ENERGY and the ENVIRONMENT:

– Lift President Barack Obama’s roadblocks on the Keystone XL and Dakota Access pipelines.

Done. Keystone XL is revived and construction of the Dakota Access is completed.

– Lift restrictions on mining coal and drilling for oil and natural gas.

Done. Trump has unraveled a number of Obama-era restrictions and initiated a review of the Clean Power Plan, which aimed to restrict greenhouse gas emissions at coal-fired power plants.

– Cancel payments to U.N. climate change programs and pull out of the Paris climate accord

Nope. Trump has yet to make a decision on Paris. His aides are torn.

ECONOMY and TRADE:

– Pass a tax overhaul. “Just think about what can be accomplished in the first 100 days of a Trump administration,” he told his supporters again and again in the final weeks of the campaign. “We are going to have the biggest tax cut since Ronald Reagan.” He promised a plan that would reduce rates dramatically both for corporations and the middle class.

Nowhere close. Trump has scrapped the tax plan he campaigned on, and his administration’s new package is in its early stages, not only missing the first 100 days but likely to miss a new August deadline set by Treasury Secretary Steve Mnuchin. Some details may emerge this week.

-Designate China a currency manipulator, setting the stage for possible trade penalties because “we’re like the piggy bank that’s being robbed. We can’t continue to allow China to rape our country, and that’s what they’re doing.”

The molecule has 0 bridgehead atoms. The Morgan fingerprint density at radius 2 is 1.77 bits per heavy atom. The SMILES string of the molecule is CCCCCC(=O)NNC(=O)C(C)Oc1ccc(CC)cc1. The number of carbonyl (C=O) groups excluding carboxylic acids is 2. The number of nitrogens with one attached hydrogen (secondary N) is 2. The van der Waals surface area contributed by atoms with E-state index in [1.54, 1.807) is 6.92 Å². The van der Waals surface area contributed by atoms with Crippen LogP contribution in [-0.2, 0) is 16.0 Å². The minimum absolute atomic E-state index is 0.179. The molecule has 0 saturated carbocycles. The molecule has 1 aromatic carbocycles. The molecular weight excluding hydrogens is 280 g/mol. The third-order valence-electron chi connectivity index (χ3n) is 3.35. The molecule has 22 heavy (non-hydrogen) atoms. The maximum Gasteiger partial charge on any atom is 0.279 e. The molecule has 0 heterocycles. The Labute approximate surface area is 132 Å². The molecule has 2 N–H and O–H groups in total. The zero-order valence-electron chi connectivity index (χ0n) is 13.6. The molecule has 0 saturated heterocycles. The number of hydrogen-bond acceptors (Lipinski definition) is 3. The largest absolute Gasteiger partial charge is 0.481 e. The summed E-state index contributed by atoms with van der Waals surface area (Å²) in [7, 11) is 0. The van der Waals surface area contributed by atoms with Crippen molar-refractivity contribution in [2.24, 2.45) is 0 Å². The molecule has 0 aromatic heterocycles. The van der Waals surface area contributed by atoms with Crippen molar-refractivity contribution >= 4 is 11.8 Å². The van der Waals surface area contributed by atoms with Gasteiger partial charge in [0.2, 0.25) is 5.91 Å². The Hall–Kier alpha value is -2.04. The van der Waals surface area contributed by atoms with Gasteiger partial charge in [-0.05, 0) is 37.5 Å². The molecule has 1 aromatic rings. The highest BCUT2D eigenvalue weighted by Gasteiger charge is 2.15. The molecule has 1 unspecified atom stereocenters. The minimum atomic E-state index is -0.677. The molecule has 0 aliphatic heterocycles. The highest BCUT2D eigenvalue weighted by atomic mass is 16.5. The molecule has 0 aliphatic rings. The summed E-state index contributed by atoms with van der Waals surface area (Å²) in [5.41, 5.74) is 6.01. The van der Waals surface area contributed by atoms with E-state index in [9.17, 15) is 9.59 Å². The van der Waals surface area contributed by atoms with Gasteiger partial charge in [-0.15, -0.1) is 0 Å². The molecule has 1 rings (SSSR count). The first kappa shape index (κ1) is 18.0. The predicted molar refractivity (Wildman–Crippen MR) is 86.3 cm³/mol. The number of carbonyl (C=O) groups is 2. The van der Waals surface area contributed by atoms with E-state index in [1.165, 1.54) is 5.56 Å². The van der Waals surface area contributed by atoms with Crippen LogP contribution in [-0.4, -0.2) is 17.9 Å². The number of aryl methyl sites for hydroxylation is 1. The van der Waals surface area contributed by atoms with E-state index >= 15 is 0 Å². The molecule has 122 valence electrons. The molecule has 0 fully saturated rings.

Abandoned. Trump says he doesn’t want to punish China when it is cooperating in a response to North Korean provocations. He also says China has stopped manipulating its currency for unfair trade advantage. But China was moving away from that behavior well before he took office. Also set aside: repeated vows to slap high tariffs on Chinese imports.

-Announce his intention to renegotiate or withdraw from the North American Free Trade Agreement.

Backtracked, in essence. A draft of his administration’s plan for NAFTA proposes only a mild rewrite. But in his AP interview, he threatened anew to terminate the deal if his goals are not met in a renegotiation.

– Direct his commerce secretary and trade representative to identify all foreign trading abuses that unfairly hurt American workers.

Done. Trump has initiated plenty of studies over the past 100 days.

– Slap a 35 percent tariff on goods from companies that ship production abroad. Force companies like Apple and Nabisco to make their products in the U.S.

Nope.